Channel 4 News has been investigating sexual harassment in parliament. We spoke to 70 people hailing from all political parties and found this is something that’s really part of the fabric.
The trial of Nigel Evans has given the outside world a glimpse of sexual politics in Westminster.
Although he was cleared of all nine charges of rape and sexual assault, the former Commons Deputy Speaker spoke of his involvement with a man 33 years his junior, who had previously done work experience in Westminster.
And like the claims of sexual impropriety against the Lib Dem peer Lord Rennard – claims he continues to deny – the trial raised questions about the conduct of powerful politicians, and the apparent reluctance of political parties to deal with such allegations.
When I was there, older men would explore their sexuality and be predatory to younger men
Channel 4 News has been investigating sexual harassment in Parliament. We spoke to 70 people hailing from all political parties and sexual orientations, and found that this is something that’s really part of the fabric.
Researchers from Firecrest Films discovered that a third had personally experienced sexual harassment which they saw as an abuse of power. A further 21 per cent told us they had witnessed someone else being sexually harassed, or that a friend had confided in them. And less than a half (46 per cent), said they had no first or second-hand knowledge of such behaviour.
The people we spoke to didn’t want to talk on camera, because they were too fearful of blighting a nascent political career. But here’s what they told us. “At an event for young political activists I was asked to go to the gents by a certain MP who had always been a nice guy. I just brushed it off.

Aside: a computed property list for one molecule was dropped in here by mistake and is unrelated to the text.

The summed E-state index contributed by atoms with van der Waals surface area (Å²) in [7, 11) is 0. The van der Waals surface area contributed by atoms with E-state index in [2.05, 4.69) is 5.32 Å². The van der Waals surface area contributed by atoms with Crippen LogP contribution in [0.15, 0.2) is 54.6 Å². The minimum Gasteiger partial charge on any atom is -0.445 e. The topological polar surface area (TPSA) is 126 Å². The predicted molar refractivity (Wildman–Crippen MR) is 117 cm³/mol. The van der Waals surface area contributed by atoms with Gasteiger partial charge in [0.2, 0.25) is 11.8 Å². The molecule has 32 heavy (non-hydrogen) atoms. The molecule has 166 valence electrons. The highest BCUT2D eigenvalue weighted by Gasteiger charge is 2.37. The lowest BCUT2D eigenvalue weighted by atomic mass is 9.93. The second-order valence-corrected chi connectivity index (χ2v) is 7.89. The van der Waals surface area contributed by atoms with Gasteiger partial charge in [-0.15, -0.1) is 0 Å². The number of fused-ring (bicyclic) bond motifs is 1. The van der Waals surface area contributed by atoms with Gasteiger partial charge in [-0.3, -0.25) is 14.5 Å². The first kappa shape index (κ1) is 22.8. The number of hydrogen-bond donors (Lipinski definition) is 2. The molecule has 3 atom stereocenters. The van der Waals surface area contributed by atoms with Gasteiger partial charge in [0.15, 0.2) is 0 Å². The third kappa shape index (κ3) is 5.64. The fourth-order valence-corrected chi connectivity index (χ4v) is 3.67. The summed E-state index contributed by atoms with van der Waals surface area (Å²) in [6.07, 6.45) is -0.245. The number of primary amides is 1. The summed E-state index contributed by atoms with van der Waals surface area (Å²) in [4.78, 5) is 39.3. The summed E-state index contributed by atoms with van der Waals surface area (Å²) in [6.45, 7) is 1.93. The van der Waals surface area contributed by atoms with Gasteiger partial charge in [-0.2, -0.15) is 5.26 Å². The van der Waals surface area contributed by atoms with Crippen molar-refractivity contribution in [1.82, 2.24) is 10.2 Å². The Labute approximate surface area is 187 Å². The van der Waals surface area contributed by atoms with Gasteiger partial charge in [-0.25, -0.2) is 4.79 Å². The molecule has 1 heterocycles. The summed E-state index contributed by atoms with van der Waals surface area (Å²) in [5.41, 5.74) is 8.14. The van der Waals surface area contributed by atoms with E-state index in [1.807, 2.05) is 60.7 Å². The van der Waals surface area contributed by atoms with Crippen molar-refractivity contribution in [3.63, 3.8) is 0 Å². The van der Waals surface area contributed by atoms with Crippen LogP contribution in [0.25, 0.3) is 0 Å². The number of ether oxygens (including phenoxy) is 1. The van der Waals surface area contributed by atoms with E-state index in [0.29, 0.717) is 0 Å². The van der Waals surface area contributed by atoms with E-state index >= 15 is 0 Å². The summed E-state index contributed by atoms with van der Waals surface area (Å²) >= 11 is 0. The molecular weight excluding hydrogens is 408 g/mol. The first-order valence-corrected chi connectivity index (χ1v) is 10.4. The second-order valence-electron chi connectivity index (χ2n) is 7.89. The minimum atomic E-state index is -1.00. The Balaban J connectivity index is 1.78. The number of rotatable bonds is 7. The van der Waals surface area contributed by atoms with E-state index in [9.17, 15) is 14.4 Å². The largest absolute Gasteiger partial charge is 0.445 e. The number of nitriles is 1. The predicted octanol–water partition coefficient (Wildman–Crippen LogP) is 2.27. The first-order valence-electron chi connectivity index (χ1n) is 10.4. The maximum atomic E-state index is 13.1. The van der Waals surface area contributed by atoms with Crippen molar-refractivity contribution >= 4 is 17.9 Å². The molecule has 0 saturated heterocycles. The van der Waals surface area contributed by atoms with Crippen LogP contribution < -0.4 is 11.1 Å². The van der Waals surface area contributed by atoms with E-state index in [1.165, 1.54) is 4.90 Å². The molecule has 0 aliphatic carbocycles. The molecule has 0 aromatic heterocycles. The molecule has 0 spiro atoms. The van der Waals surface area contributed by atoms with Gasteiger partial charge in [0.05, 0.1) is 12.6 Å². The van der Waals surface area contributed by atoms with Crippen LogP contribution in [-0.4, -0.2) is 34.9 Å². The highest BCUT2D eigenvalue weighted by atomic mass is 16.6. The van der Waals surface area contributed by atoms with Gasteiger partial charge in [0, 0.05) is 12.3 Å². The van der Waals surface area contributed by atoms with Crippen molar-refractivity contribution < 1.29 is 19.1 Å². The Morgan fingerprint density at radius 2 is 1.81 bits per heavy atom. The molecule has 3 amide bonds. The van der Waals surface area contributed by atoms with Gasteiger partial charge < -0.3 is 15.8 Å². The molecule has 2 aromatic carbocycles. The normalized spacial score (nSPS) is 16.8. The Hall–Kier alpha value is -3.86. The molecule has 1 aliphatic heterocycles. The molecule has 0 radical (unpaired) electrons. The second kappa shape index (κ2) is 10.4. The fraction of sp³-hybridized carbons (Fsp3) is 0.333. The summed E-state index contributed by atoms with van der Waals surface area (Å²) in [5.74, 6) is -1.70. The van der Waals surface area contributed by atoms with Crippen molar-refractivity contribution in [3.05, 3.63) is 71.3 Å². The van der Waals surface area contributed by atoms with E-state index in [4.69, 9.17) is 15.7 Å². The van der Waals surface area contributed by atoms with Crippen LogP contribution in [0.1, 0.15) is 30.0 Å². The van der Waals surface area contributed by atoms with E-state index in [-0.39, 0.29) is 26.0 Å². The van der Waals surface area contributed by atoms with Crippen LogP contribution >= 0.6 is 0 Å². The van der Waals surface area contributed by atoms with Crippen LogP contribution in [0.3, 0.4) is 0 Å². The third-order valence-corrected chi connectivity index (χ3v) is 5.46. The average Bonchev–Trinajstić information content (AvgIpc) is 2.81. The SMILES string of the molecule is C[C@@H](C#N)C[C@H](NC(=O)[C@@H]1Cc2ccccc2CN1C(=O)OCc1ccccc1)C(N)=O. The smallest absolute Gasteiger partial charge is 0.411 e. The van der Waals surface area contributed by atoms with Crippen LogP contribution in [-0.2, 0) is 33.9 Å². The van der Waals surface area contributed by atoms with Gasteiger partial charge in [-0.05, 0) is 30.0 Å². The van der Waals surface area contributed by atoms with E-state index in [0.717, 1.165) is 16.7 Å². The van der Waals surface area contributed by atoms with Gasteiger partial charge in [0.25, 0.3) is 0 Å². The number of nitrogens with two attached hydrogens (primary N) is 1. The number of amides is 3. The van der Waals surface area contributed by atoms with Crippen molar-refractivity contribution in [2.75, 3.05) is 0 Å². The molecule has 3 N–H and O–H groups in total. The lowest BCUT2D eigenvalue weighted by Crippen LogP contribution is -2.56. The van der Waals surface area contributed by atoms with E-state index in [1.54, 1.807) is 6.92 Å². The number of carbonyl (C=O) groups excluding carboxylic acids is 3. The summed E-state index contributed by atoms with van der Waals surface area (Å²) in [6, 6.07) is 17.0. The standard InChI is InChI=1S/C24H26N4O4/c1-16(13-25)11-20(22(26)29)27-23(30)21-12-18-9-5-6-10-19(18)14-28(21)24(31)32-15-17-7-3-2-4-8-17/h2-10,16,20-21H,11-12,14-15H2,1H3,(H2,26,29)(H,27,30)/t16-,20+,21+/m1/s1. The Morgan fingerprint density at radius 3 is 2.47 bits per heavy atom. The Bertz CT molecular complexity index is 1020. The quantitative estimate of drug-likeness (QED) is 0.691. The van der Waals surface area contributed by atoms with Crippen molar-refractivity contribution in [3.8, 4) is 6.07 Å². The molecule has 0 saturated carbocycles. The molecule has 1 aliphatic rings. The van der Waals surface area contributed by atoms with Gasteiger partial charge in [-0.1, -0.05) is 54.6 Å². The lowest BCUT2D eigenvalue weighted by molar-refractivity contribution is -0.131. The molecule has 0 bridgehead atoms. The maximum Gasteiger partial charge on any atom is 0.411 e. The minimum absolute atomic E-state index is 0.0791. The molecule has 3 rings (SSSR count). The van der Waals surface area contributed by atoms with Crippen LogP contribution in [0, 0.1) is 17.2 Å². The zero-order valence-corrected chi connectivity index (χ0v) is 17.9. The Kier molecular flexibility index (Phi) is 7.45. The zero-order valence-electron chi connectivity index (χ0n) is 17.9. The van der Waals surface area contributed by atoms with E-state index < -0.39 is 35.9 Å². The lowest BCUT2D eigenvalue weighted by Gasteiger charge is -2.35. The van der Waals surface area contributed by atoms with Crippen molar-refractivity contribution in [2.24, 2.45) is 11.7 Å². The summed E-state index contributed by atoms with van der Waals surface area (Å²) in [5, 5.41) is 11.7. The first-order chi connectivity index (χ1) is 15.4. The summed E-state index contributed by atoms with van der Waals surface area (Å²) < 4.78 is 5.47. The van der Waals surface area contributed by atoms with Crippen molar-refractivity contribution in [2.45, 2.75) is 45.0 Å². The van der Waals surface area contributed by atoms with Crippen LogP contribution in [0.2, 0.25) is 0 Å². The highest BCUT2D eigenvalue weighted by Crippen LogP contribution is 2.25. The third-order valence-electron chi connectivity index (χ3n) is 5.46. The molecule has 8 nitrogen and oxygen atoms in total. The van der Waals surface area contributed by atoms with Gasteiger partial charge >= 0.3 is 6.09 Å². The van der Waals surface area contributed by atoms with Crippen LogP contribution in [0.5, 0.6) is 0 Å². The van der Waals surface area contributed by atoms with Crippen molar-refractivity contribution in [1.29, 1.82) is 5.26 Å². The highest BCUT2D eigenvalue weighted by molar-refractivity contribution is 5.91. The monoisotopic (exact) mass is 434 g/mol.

“The MP suggested I go to the toilets with him at about 1am, but then at 3am I saw him going back to his hotel room with a guy who looked about 18,” one said.
“He invited the office to a gay bar, and came up to me and put his arm around my shoulder. Then one time he slid his hand right down my back, and I moved it away,” said another.
Our investigation revealed that young men are more likely to get harassed than women. Some 40 per cent of men we spoke to had received unwanted sexual advances. One woman watched it happening.
“I watched men coming on to men, and men hiring men that they wanted to sleep with. I saw male MPs and researchers having relationships.
“When I was there, older men would explore their sexuality and be predatory to younger men.”
The gay equality campaigner Ben Summerskill told us that this is a cross-party problem, and it’s the peculiar nature of the Westminster workplace that’s to blame.
“Sexual harassment is part of the culture of Westminster. In the last decade I’ve heard of dozens of cases from men and women…people are vulnerable as they’re often political obsessives and have never worked anywhere else.
“For both sexes the MP can say that if they oblige them, it might help their career enormously. There’s no HR, no structure for people management or supervision,” he said.
The lack of an HR department, and the inadequacy of grievance procedures were both issues highlighted in the wake of the Lord Rennard story, and indeed the Lib Dems admitted failing to deal with the allegations properly over a period of years.
And yet despite all political parties promising to treat sexual harassment seriously, behind the scenes it’s clear that senior MPs have failed to grasp the nettle. We’re told one Tory MP expressed the view just last week that those who believe themselves to be victims of unwanted sexual advances should toughen up – or as the MP put it: “Grow a pair”.
Clearly, the culture won’t change until serving MPs not only recognise that there’s a problem, but also decide that something must be done about it.